Thorning My Heart

He lives in the mirth crinkling your eyes, the rose says. I sniff in her words, invite the scent of each sound to carve itself in my bones. My blood feeds on old realities. This flower isn’t sick, my heart says, but my scars and I have trouble trusting tales told by a rose—so many layers… Sick or not, I think, no one knows what lies within, where souls and stories of living and dying bloom unseen. I know, the rose says, her petals dancing your kisses on my cheek. And I believe.

a rose spoke to me,
chanted of springs without you,
thorning my heart’s loss

.
the not so wee notes…
– I rarely pay attention to roses. They’ve never been my favorite flowers, but they were my little brother’s… and he has been on my mind a lot these last few days. He really liked spring weather, the color orange, and roses… So I’ve been smiling at the blossoms… and, perhaps, crying a bit.
– I was not thinking of “The Sick Rose”, by William Blake, when I wrote this poem. But “This flower isn’t sick” is so close to the line in Blake’s poem, that I felt the need to point it out.
– I hope my little brother’s soul is smelling the roses in the Summerlands (or wherever he likes).
– Linked to Open Link Night, over at the dVerse and to Sanaa’s Prompt Night (Take time out and stop to smell the Roses).

Orange Flower
(the weeping angel behind my little brother’s rose was painted by Shelle Kennedy)

93 thoughts on “Thorning My Heart

  1. Love this.

    “Sick or not, I think, no one knows what lies within, where souls and stories of living and dying bloom unseen”

    Such a true statement

  2. Such a heartfelt tribute to your brother Magaly ❤❤
    He’s smiling down from heaven reading this 🙂

    Big hugs to you ❤❤
    Lots of love,
    Sanaa

  3. I did think of Blake immediately, and I love how you turned it upside down for me… perfect, and what a lovely tribute to your brother… You should always have a rose with you I think…

    • I started searching for orange roses around my neighborhood. I could just buy seeds or a started plant… But for some reason, I feel this one needs to come with a story from someone else’s yard. My heart wants to tell the grower why I want it… I think that would make my little brother happy. He loved people… a lot.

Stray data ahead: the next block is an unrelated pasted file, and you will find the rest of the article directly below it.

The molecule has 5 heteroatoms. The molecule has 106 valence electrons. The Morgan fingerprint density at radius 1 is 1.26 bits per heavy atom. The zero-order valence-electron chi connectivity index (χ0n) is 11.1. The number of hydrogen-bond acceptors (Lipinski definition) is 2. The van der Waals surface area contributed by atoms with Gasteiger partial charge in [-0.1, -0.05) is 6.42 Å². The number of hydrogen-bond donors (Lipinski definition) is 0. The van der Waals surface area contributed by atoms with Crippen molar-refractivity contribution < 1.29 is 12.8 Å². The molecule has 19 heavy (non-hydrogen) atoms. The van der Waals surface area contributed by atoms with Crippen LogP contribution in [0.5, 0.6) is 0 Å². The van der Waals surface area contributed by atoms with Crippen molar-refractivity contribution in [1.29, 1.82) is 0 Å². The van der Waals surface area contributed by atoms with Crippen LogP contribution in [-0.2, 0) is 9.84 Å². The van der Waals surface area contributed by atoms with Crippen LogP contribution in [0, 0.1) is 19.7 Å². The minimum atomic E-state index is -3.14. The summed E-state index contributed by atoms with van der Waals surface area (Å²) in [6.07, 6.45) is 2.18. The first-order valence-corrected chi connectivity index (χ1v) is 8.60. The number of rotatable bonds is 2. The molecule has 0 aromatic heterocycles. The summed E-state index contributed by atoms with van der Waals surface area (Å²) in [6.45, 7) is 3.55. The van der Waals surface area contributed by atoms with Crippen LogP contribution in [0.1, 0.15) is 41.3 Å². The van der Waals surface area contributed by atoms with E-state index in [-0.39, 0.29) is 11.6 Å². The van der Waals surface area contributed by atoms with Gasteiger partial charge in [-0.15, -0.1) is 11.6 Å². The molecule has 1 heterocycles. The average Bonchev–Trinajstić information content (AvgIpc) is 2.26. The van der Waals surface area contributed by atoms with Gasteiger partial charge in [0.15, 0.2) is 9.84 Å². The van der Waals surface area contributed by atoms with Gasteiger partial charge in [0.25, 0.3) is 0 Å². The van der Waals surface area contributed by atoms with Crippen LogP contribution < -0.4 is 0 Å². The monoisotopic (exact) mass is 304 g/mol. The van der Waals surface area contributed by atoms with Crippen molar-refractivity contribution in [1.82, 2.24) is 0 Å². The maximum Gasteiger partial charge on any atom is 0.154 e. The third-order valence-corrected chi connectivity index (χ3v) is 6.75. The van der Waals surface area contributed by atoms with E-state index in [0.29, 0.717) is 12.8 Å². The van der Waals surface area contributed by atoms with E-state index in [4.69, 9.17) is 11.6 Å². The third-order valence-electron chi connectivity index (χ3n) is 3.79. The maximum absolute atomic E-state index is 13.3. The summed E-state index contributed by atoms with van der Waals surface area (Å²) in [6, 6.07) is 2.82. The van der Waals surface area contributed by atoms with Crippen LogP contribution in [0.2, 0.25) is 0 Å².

4. A lovely tribute to your brother Magaly ~ My friend’s wife died years ago, but she planted tulips in the garden. Every spring, when the tulips blossom, my friend believes and hopes that the wife’s spirit is nearby ~ I love this line: thorning my heart’s loss ~

  5. As I read your tribute, to your brother, Magaly, was reminded of the yellow tea rose that grew, by my parents’ house, in Brampton, Ontario. How every year, it would come back, despite being written off, by my dad. And how, I would nurse it, back to full bloom, much to my dad’s surprise. It’s sweet scent, is my reminder, that I can survive and thrive, in the coldest of places.

  6. Hi Magaly,
    I loved the sense of love and caring that you demonstrated in this poem. I actually love roses despite how cantankerous they can be. I inherited a black rose from my grandmother, it is very old now days but each year provides me with such beautiful blooms all smelling of rose water and turkish delight.

  7. Heartfelt hugs to you. Losing a brother is like losing a part of ourselves. There is an empty space walking beside us.
    This is a beautiful poem. I love the idea of the layers of feelings – the layer of petals.

  8. I feel exactly the same any time I come by a beautiful rose. They’re not really on my radar usually, but then suddenly there’s a wonderfully fragrant big colorful one, and I wonder why I don’t care more.

    I am still so sorry about your brother, hugs.

  9. Having lost my only brother, I found this to be especially beautiful and resonating. A thoughtful tribute. Mine liked yellow roses…..
    Here’s to roses and wonderful brothers!
    HUGS

    ~Mish~

  10. “I have trouble trusting tales told by a rose—so many layers”… love, love, love that line. I’m so sorry about your little brother. Roses make a wonderful remembrance link.

  11. As ever your vivid and piercing imagery brings to light both image and emotion so strongly – i imagined the pulling of petals – like ‘sick..not sick’ but still a constant love..and love always has thorns and the risk of blood – i hope your brother is resting safe in the Summerlands breathing in the sweet scent and watching over you 🌷

    • I never really thought about it, but you’re right. I do associate those who are important to me with a flower or a plant. How curious. I like it.

      Thank you for your kind words. They mean a lot coming from you, since I love your haibun.

  12. chanted of springs without you,
    thorning my heart’s loss

    How the fragrance can evoke lots of wonderful memories of a loved one. Like the ‘thorning’ word presumably ‘pricking’ in a nice sort of way. Great write Magaly!

    Hank

  13. Oh, I hope he is smelling roses. For years I couldn’t stand the scent of the flower. It kept taking me back to my grandmother’s funeral when I was eight. I have two rose bushes in my garden, bright red. They blossom in spite of my lack of a green thumb. Your poem is wistful, beautiful.

    • I believe he is, smelling roses and creating wicked angelic mayhem. 😀 I bet your grandma is helping your roses along, so that that their beauty and scent bloom more cheerful memories in your mind. ♥

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